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FAO Director-General highlights need for food security in region

posted on 17/03/2015: 2172 views



ABU DHABI, 17th March, 2015 (WAM) -- Food and Agriculture Organisation, FAO, Director-General, Jose Graziano Da Silva, has highlighted the critical role played by the media in spreading awareness of healthy food practices in order to achieve human well-being, to audiences across the Gulf region.

In an interview with WAM on the occasion of the signing of a joint partnership agreement, the FAO Director-General said, "It is important to start thinking ahead on how we can secure the future. We are talking about 2030 or 2050, we don't know what will happen then so we must be prepared and look for new ways, systems, and areas for sustainability.

"Entering into this agreement is an effort to increase awareness of the role that healthy food plays in achieving human well-being in audiences across the Gulf region, in both Arabic and the English language," he added.

The Director-General also said, "As we transition from fulfilling the Millennium Development Goals, MDG's, with issues like reducing poverty and hunger, and improving women rights, to a more ambitious stage with the Sustainable Development Goals, SDG's, of eradicating hunger and poverty, and increasing sustainability, the FAO is trying to reach out to more audiences around the world to help it in its missions.

"In the Gulf region, we have a problem with water, its salinity, and the issue of diminishing supply. Salinity has pulled down fish stocks, and yet there are much more people to feed. We need to also control energy savings in the region. We all know that present sources won't last long, and in the long run, fossil fuel will not be sustainable," explained Da Silva.

Another concern in the region is that of malnutrition, but in the form of obesity, said Da Silva, which is a priority for the FAO and which he hopes to raise awareness of. "Although there is no issue with hunger here, there is an issue with nutrition and food preservation, or food safety," he said.

"We have seen in the region, as the number of hungry people declines, obesity is on the rise," he said.

One of the reasons for this, he said, is the change in diet. For example, people are not eating enough healthy foods, such as the historical staple of dates and fish, anymore. "The consumption of high amounts of cereal, sugar, and salt are on the increase. These are the ingredients which promote bad nutrition, and we need to change that to a more diversified diet, a more natural-based diet instead of only consuming processed food. We need to promote the consumption of more fibre and vitamins, which are found in fruits and vegetables," said Da Silva.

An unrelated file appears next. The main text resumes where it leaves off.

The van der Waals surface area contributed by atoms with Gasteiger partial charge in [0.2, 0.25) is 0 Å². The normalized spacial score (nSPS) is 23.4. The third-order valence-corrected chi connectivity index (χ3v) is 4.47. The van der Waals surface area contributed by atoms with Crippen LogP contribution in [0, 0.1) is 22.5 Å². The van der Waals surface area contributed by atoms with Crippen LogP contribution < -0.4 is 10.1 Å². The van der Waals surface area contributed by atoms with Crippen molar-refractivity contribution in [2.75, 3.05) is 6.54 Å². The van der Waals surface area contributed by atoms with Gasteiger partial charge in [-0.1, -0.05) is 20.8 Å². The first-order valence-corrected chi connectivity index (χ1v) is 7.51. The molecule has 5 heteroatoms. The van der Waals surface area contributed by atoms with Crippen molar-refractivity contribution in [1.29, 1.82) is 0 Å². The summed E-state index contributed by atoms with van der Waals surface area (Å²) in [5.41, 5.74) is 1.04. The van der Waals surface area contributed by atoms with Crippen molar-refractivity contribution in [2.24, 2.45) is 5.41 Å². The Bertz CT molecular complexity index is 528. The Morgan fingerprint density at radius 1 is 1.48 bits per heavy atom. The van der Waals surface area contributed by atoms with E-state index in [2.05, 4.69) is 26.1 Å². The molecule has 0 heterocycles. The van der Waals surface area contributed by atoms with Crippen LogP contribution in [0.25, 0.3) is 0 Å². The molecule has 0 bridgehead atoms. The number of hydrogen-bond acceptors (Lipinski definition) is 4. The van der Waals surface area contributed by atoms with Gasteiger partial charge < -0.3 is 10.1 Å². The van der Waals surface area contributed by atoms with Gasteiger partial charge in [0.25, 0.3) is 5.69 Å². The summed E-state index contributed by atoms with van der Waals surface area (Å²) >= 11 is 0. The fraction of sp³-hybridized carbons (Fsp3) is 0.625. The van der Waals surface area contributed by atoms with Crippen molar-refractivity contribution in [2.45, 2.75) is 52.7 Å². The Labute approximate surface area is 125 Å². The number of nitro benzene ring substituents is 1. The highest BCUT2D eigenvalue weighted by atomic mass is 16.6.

Women are also suffering higher rates of obesity in the region, he explained, as a result of letting go of traditional living practices, such as preparing and consuming home-cooked meals.

He said, "As we increase the number of women working outside the house, we are increasing fast food consumption. We need to have more awareness of the risks attached, by, for example, clear labelling of nutrition facts on products, and educating children on healthy food."

He went on to say, "The other issue we are concerned about in this region is food security. We are all now urban societies, relying on imported food. If you don't have strict control of these imports, especially when they involve live animals, vegetables and so on, you can take the risk of spreading disease around the world. Therefore, these are two areas where the FAO is prepared to increase its support to the system in the region," he added.

The UAE and FAO have a 10 year mandate and framework for action, with the FAO working to promote healthy food and address the consequences of bad nutrition, which include various issues such as diabetes, heart attacks, and non-communicable diseases, which are on the increase.

In conclusion, the FAO Director-General said that another priority is the plan to revive local products and restore the popularity of consuming healthy foods which were a part of older diet habits. "We want to promote the foods people used to have, like dates, which have high nutritional benefits," he said.

As part of this plan, two date palm oases in the UAE have been recognised by the FAO for their importance as repositories of genetic resources, biodiversity and cultural heritage. "We have given the date palm an award which seeks to promote healthy foods, in recognition of the importance of dates in the diet of people in this region forever," he said. – Emirates News Agency, WAM –

http://www.wam.ae/en/news/emirates/1395278000719.html



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